Albert Brooks, the actor, is not exactly setting the world on fire with his performances in The In-Laws and Finding Nemo (as the voice of the lead fish). That is why he gets very excited when he gets a chance to talk with director Penny Marshall (Big) who is looking for another Jimmy Stewart for a new version of Harvey. The interview is very short but not sweet. Brooks returns home to find his wife shopping on EBay again, and he playfully tells her that he is going to have to order a Parental Consent device for her computer.

Then he opens a letter from the government asking him to fly to Washington. At the State Department, he is invited to be part of a new initiative designed to help Americans better understand Muslims. The committee led by actor and politician Fred Dalton Thompson wants him to spend a month in India and Pakistan finding out what makes Muslims laugh. He is to write a report of no less than 500 pages. One of the committee members laughs and says he shouldn't worry about the length since no one will read it. Still Brooks, who doesn't do well with writing long, is apprehensive about the assignment until Thompson says that he could earn the Medal of Freedom for his service. The actor, who is both needy and greedy, accepts the job.

On the flight to New Dehli, Brooks, Stuart (John Carrol Lynch), and Mark (Jon Tenney), the State Department officials working with him, sit in coach rather than First Class due to a bureaucratic mix-up. He is not a happy camper. In New Delhi his office is small and sad in a decrepit building. Most of the other offices contain phone banks for customer service jobs outsourced from the U.S. As he walks by one room, he hears one Indian answer, "William Morris Agency" and another "the White House."

After struggling to find an Indian assistant among a group of applicants who cannot type, Brooks hires Maya (Sheetal Sheth), a pretty and enthusiastic young woman who is a fast typist and stenographer. Only problem is, she does not understand sarcasm, which is the way Brooks handles all of the disappointments that come his way.

On the street, the actor does some interviews with Indians to find out what they find funny. A few refuse to answer since he is American and others just don't have the time or the inclination to respond. Given the fact that he only has a month, Brooks comes up with the idea of putting on "The Big Show," a comedy concert in which he can try out all kinds of routines to see which ones make Muslims laugh. Still nervous about the 500 page report, he puts Maya to work on a history of India to pad it out. Meanwhile, they visit a laughing Yoga club and are surprised by the good cheer. They pass out leaflets to everyone there.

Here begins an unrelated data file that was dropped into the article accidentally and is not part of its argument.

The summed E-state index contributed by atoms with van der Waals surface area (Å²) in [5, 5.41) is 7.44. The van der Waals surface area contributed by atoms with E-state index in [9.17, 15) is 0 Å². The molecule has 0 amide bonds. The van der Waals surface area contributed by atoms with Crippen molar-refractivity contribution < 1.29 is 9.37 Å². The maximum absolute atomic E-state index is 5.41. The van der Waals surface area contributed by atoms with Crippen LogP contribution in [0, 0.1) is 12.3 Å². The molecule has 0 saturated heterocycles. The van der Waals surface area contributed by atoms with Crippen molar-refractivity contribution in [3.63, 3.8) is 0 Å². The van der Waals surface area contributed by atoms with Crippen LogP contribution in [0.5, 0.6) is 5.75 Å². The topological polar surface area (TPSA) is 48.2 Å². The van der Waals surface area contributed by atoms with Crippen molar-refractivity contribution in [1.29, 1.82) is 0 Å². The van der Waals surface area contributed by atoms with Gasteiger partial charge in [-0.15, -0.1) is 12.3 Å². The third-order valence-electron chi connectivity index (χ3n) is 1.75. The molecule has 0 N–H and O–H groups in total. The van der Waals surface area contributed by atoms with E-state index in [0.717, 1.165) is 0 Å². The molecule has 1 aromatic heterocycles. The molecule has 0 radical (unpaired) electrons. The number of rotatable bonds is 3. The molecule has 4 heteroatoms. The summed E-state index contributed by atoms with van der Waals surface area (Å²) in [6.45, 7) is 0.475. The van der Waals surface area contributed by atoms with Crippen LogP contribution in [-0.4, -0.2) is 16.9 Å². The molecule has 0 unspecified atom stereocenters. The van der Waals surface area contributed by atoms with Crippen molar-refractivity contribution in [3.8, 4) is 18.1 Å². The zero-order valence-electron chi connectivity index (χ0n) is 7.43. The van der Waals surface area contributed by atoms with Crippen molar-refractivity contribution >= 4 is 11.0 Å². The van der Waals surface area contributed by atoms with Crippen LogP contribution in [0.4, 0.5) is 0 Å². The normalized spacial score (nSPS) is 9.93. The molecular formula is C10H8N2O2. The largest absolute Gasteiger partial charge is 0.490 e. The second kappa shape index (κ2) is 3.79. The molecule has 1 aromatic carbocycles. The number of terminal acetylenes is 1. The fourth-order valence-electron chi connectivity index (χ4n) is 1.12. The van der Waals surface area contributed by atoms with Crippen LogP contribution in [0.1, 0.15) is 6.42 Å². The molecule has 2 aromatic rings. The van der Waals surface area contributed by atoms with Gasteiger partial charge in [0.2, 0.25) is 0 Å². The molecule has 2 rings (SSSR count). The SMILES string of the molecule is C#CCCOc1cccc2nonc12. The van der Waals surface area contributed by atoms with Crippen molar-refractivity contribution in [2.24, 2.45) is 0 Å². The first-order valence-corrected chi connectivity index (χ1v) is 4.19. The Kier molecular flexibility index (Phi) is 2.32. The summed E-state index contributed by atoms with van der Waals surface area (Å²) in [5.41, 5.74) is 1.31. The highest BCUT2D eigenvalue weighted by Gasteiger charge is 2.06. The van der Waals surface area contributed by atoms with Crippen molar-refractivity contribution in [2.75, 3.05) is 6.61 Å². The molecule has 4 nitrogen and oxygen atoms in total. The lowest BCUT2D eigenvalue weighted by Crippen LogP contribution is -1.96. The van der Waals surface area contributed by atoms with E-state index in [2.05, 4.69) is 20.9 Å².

When the big evening arrives, Brooks is forced to dress and get prepared in a tipi outside the hall. Then since there is no one to introduce him, his disguises his voice and does it himself from the wings. The rest of the evening is a similar disaster. At first he thinks the audience doesn't understand English when they don't laugh at his ventriloquist number with a dummy and his improvisation skits. Instead of admitting he's bombed, Brooks blames the fiasco on the fact that the lights weren't dimmed and predicts that a show later in the evening would be better.

Writer and director Albert Brooks has made a bold comedy that lampoons this American comedian as he tries to make Muslims laugh. It is funny to watch him try so hard to go native with several outrageous outfits. Best of all, the humor here is not against foreigners. Perhaps comedy is not such a bad piece of foreign policy when it points out the flaws and foibles which are part and parcel of the human condition all over the world.

The last third of the movie deals with Brooks sneaking across the border into Pakistan for a secret meeting with aspiring comedians and then a surprise get-together with executives at the Aljazerra Arab television who offer him a sitcom. Brooks is a hoot as the self-absorbed and whining American who manages to fuel the flames of enmity between India and Pakistan just by his mysterious presence in the country and his unconventional meetings.

Those who love Albert Brooks will be happy to see him in such good form in Looking for Comedy in a Muslim World.

Special DVD features include some additional scenes.